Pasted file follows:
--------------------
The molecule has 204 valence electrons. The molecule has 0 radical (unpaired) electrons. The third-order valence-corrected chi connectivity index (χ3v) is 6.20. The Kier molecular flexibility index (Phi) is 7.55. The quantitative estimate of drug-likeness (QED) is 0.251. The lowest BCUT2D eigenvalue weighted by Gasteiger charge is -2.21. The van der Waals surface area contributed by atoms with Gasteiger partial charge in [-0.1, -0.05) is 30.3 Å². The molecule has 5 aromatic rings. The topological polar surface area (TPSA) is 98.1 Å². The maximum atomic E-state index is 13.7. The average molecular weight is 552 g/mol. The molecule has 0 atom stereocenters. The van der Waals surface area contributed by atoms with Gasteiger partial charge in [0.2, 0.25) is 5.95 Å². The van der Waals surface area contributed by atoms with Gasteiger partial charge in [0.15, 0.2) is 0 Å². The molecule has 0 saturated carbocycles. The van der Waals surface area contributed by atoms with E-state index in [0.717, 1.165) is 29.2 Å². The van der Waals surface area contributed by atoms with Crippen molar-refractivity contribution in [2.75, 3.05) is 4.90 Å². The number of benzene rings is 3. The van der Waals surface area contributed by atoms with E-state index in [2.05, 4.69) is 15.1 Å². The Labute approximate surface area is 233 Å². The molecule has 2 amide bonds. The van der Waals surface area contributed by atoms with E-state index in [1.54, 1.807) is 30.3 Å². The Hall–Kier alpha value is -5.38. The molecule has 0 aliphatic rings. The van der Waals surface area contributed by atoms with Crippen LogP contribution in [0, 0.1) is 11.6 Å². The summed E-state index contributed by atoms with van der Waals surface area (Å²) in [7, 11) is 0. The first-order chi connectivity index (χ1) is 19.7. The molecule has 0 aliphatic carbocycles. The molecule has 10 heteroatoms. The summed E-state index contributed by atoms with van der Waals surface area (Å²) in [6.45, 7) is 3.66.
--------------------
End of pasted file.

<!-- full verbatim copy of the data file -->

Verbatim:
The molecule has 204 valence electrons. The molecule has 0 radical (unpaired) electrons. The third-order valence-corrected chi connectivity index (χ3v) is 6.20. The Kier molecular flexibility index (Phi) is 7.55. The quantitative estimate of drug-likeness (QED) is 0.251. The lowest BCUT2D eigenvalue weighted by Gasteiger charge is -2.21. The van der Waals surface area contributed by atoms with Gasteiger partial charge in [-0.1, -0.05) is 30.3 Å². The molecule has 5 aromatic rings. The topological polar surface area (TPSA) is 98.1 Å². The maximum atomic E-state index is 13.7. The average molecular weight is 552 g/mol. The molecule has 0 atom stereocenters. The van der Waals surface area contributed by atoms with Gasteiger partial charge in [0.2, 0.25) is 5.95 Å². The van der Waals surface area contributed by atoms with Gasteiger partial charge in [0.15, 0.2) is 0 Å². The molecule has 0 saturated carbocycles. The van der Waals surface area contributed by atoms with E-state index in [0.717, 1.165) is 29.2 Å². The van der Waals surface area contributed by atoms with Crippen molar-refractivity contribution in [2.75, 3.05) is 4.90 Å². The number of benzene rings is 3. The van der Waals surface area contributed by atoms with E-state index in [2.05, 4.69) is 15.1 Å². The Labute approximate surface area is 233 Å². The molecule has 2 amide bonds. The van der Waals surface area contributed by atoms with E-state index in [1.54, 1.807) is 30.3 Å². The Hall–Kier alpha value is -5.38. The molecule has 0 aliphatic rings. The van der Waals surface area contributed by atoms with Crippen LogP contribution in [0, 0.1) is 11.6 Å². The summed E-state index contributed by atoms with van der Waals surface area (Å²) in [7, 11) is 0. The first-order chi connectivity index (χ1) is 19.7. The molecule has 0 aliphatic carbocycles. The molecule has 10 heteroatoms. The summed E-state index contributed by atoms with van der Waals surface area (Å²) in [6.45, 7) is 3.66.